September 16, 2013
This is plantain. It grows pretty much everywhere. If you chew it up, the pH of your saliva will react with the plant’s chemistry to form a universal antiseptic. The nickname is “nature’s medicine chest.”
This is mullein. The leaves are pleasantly fuzzy and about palm-width. Its nickname is “nature’s toilet paper.”
These are potassium iodide tablets. You’ll want to take some if you get in the vicinity of an atomic blast to reduce the radiation poisoning. They may have a nickname: I hope I never have to find out.
I learned these things, and many more, in the North Woods of Central Park during a class in basic survival with Shane Hobel, founder and operator of Mountain Scout Survival School.
In the class you’ll learn to make an emergency shelter, and how to negotiate a smoldering Metropolis, and the safest way to break sticks. You’ll learn which is tastiest among raccoon, skunk, opossum and squirrel, how to signal someone with a mirror, and how to make an emergency water filter from Poland Spring bottles and a tampon.
But the real draw for me is Shane Hobel himself. I don’t know anyone like him. He’s one of five on the National Tracker Search and Forensic Investigation Team and has contractor, stuntman, motorcycle instructor, and security consultant on his résumé. He calls himself White Feather. He makes vague references to “The Elders.” His speaking style can be hilariously rough for someone who charges money for classes, and as the righteous browbeating went on, I liked him more and more. The war is coming. (Or the Nanny State, or peak oil, or a weather catastrophe, or zombies). Hobel’s job is to make this vividly clear.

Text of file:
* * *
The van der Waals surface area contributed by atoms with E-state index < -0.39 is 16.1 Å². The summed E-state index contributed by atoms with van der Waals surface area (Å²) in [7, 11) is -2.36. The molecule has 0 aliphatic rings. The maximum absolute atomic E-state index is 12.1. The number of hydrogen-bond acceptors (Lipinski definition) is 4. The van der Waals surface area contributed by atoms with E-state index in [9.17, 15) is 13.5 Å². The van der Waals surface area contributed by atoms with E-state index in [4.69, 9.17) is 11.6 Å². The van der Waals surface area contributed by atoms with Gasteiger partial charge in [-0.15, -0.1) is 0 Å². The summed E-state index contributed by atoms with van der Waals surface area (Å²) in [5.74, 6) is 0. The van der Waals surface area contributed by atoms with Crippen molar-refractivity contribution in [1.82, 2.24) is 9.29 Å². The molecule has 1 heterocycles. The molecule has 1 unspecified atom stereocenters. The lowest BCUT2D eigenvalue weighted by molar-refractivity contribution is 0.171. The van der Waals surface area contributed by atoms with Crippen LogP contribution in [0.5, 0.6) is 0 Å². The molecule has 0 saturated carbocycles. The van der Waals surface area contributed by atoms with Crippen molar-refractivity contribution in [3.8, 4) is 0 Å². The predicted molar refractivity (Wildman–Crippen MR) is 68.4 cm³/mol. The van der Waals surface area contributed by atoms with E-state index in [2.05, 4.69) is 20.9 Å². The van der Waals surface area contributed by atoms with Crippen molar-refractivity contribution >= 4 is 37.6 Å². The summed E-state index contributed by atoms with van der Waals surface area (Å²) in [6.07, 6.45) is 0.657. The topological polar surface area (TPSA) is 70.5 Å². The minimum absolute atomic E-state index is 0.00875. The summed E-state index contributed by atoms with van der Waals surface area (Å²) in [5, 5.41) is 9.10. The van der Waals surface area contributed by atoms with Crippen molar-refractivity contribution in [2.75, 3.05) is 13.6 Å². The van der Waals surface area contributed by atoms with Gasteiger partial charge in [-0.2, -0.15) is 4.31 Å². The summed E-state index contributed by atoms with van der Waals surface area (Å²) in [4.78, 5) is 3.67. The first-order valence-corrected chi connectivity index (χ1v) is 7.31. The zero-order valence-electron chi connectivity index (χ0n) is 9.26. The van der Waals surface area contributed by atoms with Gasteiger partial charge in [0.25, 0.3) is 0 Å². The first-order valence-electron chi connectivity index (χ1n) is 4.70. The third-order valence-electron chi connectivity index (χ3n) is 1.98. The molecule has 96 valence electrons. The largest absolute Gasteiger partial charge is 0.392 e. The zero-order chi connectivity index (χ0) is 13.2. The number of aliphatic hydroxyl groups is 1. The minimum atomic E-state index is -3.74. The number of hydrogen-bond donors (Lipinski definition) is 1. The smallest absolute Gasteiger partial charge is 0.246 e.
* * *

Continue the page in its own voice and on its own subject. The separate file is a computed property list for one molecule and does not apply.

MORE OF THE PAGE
Here are some of his greatest hits. Parts of it you can call paranoia. But paranoia, in hindsight, you can call preparedness.
“When I hear the whiners I say: OK, you’re dead, you’re dead, you’re gonna die. The ones that say: Oh, I got this, I can do this—you’re dead. The ones who say: I don’t know what I’m doing—you’re gonna be fine. You’re here to learn.”
“I’ve caught squirrel, bird, pheasant, snake, turtle, fish—all with bandanas. Super versatile and super cheap.”
“So, you can put on your go bag and walk twenty blocks? Reality check. We’re talking two hundred blocks: that’s how far you have to go to get you to the threshold of where you can finally go somewhere.”
“Think about today: you’re in a beautiful park in a city, there’s no hunger, no hypothermia. You’re not in a survivalist situation, you’re in a survivalist class. You’ve got it easy.”
“Make sure that the micron count on your water filter is .2 or less. If it’s more than that, you might as well use your sock. Which I don’t recommend.”
“The amount of oil in a Frito corn chip is disgusting. That’s why they’re so delicious. But because it has a lot of fats, you can take a Frito chip, and put a lighter to it, and it’ll burn, like the wick of a candle, for a long, long time. Then you can start fires with it. Talk about survival food.”
“Anybody here vegan?”
“Anybody here vegetarian?”
“Good. You will survive.”
“Don’t ever trust any government agency, they’re just criminal, criminal, criminal, criminal, right across the board. It’s the ignorance of the American public not doing anything about it—that’s what’s driving me crazy.”
“I can track deer, and hunt deer, and make a hundred and sixty different extracts—tools and things—that you can get from deer.”
“In my advanced wilderness survival class the only thing you’re allowed at all, is a knife. But you’ll be making your own knife.”